Setting and Participants: Samples were obtained as part of routine International Ski Federation blood testing procedures from participants at the (2001) World Ski Championships. Sixty-eight percent of all skiers and 92% of those finishing in the top 10 places were tested.
Main Outcome Measures: Using flow cytometry, we analyzed erythrocyte and reticulocyte indices. Reference values were from the 1989 Nordic Ski World Championships data set and the International Olympic Committee Erythropoietin 2000 project.
Results: Of the skiers tested and finishing within the top 50 places in the competitions, 17% had highly abnormal hematologic profiles, 19% had abnormal values, and 64% were normal. Fifty percent of medal winners and 33% of those finishing from 4th to 10th place had highly abnormal hematologic profiles. In contrast, only 3% of skiers finishing from 41st to 50th place had highly abnormal values.
The following is a detailed and very informative analysis of the situation in 2002-2007. It's a fantastic read.
This caught my eye when having a look at the FIS Anti-Doping Rules.
FIS.B.4 Start Prohibition
FIS.B.4.1 Haemoglobin concentrations equal to or more than 17 g/dL (men) and 16 g/dL (ladies) An Athlete with a haemoglobin concentration that measures equal to or exceeds 17 g/dL (men) and 16 g/dL (ladies) after the two consecutive measurements, is not allowed to start any competitions for five consecutive days, including the day on which the test took place: e.g. if the blood test takes place on Monday the Athlete will not be permitted to start again until Saturday (and then only subject to the results of a new blood test, see FIS.B.4.7).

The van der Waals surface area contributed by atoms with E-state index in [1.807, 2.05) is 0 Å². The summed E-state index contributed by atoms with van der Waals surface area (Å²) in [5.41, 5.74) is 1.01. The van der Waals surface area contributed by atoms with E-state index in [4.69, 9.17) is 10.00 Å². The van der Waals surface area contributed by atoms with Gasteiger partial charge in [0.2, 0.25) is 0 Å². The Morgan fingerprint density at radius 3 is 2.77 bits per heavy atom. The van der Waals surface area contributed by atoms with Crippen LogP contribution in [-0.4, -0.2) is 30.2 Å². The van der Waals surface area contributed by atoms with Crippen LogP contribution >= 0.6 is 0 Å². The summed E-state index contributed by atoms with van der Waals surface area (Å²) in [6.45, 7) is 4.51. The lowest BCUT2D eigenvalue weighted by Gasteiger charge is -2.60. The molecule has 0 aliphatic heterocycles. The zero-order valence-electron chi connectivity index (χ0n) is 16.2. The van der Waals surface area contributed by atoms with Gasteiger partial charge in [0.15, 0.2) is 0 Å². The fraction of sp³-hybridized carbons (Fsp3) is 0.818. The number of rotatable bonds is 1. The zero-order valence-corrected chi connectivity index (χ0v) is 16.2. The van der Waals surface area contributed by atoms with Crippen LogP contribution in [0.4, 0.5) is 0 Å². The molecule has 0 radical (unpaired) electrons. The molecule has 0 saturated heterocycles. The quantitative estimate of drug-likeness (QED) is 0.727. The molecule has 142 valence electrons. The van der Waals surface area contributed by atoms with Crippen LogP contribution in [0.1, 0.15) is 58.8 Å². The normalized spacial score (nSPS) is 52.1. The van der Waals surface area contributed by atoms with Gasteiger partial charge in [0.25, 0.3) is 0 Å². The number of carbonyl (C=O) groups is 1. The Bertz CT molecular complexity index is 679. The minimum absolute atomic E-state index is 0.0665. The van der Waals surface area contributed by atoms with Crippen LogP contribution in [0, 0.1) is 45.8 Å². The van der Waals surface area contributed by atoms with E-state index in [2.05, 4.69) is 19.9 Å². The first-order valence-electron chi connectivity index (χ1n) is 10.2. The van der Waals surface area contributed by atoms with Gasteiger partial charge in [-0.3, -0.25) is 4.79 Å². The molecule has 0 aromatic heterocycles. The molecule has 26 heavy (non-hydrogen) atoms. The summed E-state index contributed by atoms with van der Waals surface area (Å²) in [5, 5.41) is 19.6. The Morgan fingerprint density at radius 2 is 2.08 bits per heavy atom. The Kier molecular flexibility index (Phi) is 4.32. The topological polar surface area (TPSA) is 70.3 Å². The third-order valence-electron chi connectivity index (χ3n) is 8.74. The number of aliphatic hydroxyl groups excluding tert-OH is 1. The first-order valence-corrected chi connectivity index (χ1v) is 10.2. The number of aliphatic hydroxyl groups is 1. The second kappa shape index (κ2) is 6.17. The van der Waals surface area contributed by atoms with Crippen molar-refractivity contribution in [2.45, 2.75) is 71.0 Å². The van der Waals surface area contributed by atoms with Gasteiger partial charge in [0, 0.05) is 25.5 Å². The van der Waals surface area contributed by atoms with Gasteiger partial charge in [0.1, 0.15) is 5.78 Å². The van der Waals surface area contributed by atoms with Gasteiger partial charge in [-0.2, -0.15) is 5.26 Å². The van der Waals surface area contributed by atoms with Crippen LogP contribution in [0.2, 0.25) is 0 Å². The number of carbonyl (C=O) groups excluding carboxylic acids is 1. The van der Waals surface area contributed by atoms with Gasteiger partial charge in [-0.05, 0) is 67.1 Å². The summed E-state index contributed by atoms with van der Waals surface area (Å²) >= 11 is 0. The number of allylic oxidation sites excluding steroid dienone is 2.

FIS.B.4.2 Haemoglobin z-score and OFF z-score ≥3.09
An Athlete with a haemoglobin z-score (Hbcurrent - Hbmean) /
√(σ2 (1+1/n)) or an OFF z-score of ≥3.09 is subject to a start
prohibition of 14 days. A new blood sample is obtained after 14 days
and if the haemoglobin z-score or OFF z-score is ≤3.09 the Athlete is
permitted to start after the conclusion of the 14 day start prohibition.
If the z-scores of ≥2.33 or ≤-2.33 the athlete is treated as suspicious
and follow-up testing will take place accordingly.
FIS.B.4.3 OFF-score model ≥125.6 in males and ≥113.5 in females
The OFF score depicts a previous likely EPO use. OFF score = Hb (g/l)
– 60 * √retic (%). An Athlete with an OFF-score exceeding the above
mentioned values is subject to a start prohibition of 14 days. A new
blood test is obtained after 14 days and if the OFF-score is ≤125.6 or
≤ 113.5 respectively, the Athlete is authorised start after the
conclusion of the 14 day start prohibition.
FIS.B.4.4 Positive Bayesian model
The Bayesian approach is a model that has been developed by WADA
to detect individual variations in blood profiles that are beyond the
normal variation. If the blood values generate a positive Bayesian
model, the Athlete will be issued with a start prohibition for 14 days.
Any idea how the "Bayesian model" works? I understand this is a recent addition. Sounds like you can get a "health" ban for increases in Hb even if you aren't necessarily close to the upper limit.